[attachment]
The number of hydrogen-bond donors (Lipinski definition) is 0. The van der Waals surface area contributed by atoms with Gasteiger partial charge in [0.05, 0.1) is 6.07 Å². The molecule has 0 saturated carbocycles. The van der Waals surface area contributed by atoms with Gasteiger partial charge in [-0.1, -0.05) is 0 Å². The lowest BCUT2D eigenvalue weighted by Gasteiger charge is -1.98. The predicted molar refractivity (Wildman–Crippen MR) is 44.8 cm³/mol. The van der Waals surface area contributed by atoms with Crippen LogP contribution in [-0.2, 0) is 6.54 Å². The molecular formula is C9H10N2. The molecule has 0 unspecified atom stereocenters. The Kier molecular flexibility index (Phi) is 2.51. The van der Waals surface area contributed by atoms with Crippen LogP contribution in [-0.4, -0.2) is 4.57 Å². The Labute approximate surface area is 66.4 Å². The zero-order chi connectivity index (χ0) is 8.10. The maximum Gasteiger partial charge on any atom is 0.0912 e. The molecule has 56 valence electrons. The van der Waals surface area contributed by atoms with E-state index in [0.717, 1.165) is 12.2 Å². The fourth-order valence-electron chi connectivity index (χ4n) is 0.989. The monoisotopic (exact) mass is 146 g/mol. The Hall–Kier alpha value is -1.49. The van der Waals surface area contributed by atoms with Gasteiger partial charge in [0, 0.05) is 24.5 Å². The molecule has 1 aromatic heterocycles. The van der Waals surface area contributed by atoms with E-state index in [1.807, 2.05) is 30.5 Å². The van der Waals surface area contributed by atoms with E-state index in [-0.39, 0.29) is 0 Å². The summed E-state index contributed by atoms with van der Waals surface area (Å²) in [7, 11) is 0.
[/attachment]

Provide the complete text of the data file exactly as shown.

The number of hydrogen-bond donors (Lipinski definition) is 0. The van der Waals surface area contributed by atoms with Gasteiger partial charge in [0.05, 0.1) is 6.07 Å². The molecule has 0 saturated carbocycles. The van der Waals surface area contributed by atoms with Gasteiger partial charge in [-0.1, -0.05) is 0 Å². The lowest BCUT2D eigenvalue weighted by Gasteiger charge is -1.98. The predicted molar refractivity (Wildman–Crippen MR) is 44.8 cm³/mol. The van der Waals surface area contributed by atoms with Crippen LogP contribution in [-0.2, 0) is 6.54 Å². The molecular formula is C9H10N2. The molecule has 0 unspecified atom stereocenters. The Kier molecular flexibility index (Phi) is 2.51. The van der Waals surface area contributed by atoms with Crippen LogP contribution in [-0.4, -0.2) is 4.57 Å². The Labute approximate surface area is 66.4 Å². The zero-order chi connectivity index (χ0) is 8.10. The maximum Gasteiger partial charge on any atom is 0.0912 e. The molecule has 56 valence electrons. The van der Waals surface area contributed by atoms with E-state index in [0.717, 1.165) is 12.2 Å². The fourth-order valence-electron chi connectivity index (χ4n) is 0.989. The monoisotopic (exact) mass is 146 g/mol. The Hall–Kier alpha value is -1.49. The van der Waals surface area contributed by atoms with Gasteiger partial charge in [0, 0.05) is 24.5 Å². The molecule has 1 aromatic heterocycles. The van der Waals surface area contributed by atoms with E-state index in [1.807, 2.05) is 30.5 Å². The van der Waals surface area contributed by atoms with E-state index in [-0.39, 0.29) is 0 Å². The summed E-state index contributed by atoms with van der Waals surface area (Å²) in [7, 11) is 0.